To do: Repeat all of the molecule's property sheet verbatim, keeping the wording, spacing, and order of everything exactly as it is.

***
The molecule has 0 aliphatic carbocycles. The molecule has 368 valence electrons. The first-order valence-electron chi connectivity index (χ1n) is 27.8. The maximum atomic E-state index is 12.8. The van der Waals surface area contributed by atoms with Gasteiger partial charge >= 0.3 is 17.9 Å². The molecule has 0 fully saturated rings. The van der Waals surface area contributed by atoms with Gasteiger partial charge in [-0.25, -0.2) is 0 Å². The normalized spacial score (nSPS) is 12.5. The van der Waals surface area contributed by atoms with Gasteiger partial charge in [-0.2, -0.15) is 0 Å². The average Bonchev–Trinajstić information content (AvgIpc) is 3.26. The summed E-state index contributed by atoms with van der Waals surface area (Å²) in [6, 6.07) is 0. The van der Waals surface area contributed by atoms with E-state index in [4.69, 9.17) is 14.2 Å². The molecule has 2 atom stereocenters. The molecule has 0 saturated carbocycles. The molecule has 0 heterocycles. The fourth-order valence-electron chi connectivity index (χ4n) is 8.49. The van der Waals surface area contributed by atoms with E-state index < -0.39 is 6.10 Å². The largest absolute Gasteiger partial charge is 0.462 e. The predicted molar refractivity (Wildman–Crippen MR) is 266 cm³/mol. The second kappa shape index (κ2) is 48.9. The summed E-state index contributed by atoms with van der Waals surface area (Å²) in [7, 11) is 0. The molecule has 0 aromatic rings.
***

The molecule has 0 aliphatic carbocycles. The molecule has 368 valence electrons. The first-order valence-electron chi connectivity index (χ1n) is 27.8. The maximum atomic E-state index is 12.8. The van der Waals surface area contributed by atoms with Gasteiger partial charge >= 0.3 is 17.9 Å². The molecule has 0 fully saturated rings. The van der Waals surface area contributed by atoms with Gasteiger partial charge in [-0.25, -0.2) is 0 Å². The normalized spacial score (nSPS) is 12.5. The van der Waals surface area contributed by atoms with Gasteiger partial charge in [-0.2, -0.15) is 0 Å². The average Bonchev–Trinajstić information content (AvgIpc) is 3.26. The summed E-state index contributed by atoms with van der Waals surface area (Å²) in [6, 6.07) is 0. The van der Waals surface area contributed by atoms with E-state index in [4.69, 9.17) is 14.2 Å². The molecule has 2 atom stereocenters. The molecule has 0 saturated carbocycles. The molecule has 0 heterocycles. The fourth-order valence-electron chi connectivity index (χ4n) is 8.49. The van der Waals surface area contributed by atoms with E-state index < -0.39 is 6.10 Å². The largest absolute Gasteiger partial charge is 0.462 e. The predicted molar refractivity (Wildman–Crippen MR) is 266 cm³/mol. The second kappa shape index (κ2) is 48.9. The summed E-state index contributed by atoms with van der Waals surface area (Å²) in [7, 11) is 0. The molecule has 0 aromatic rings.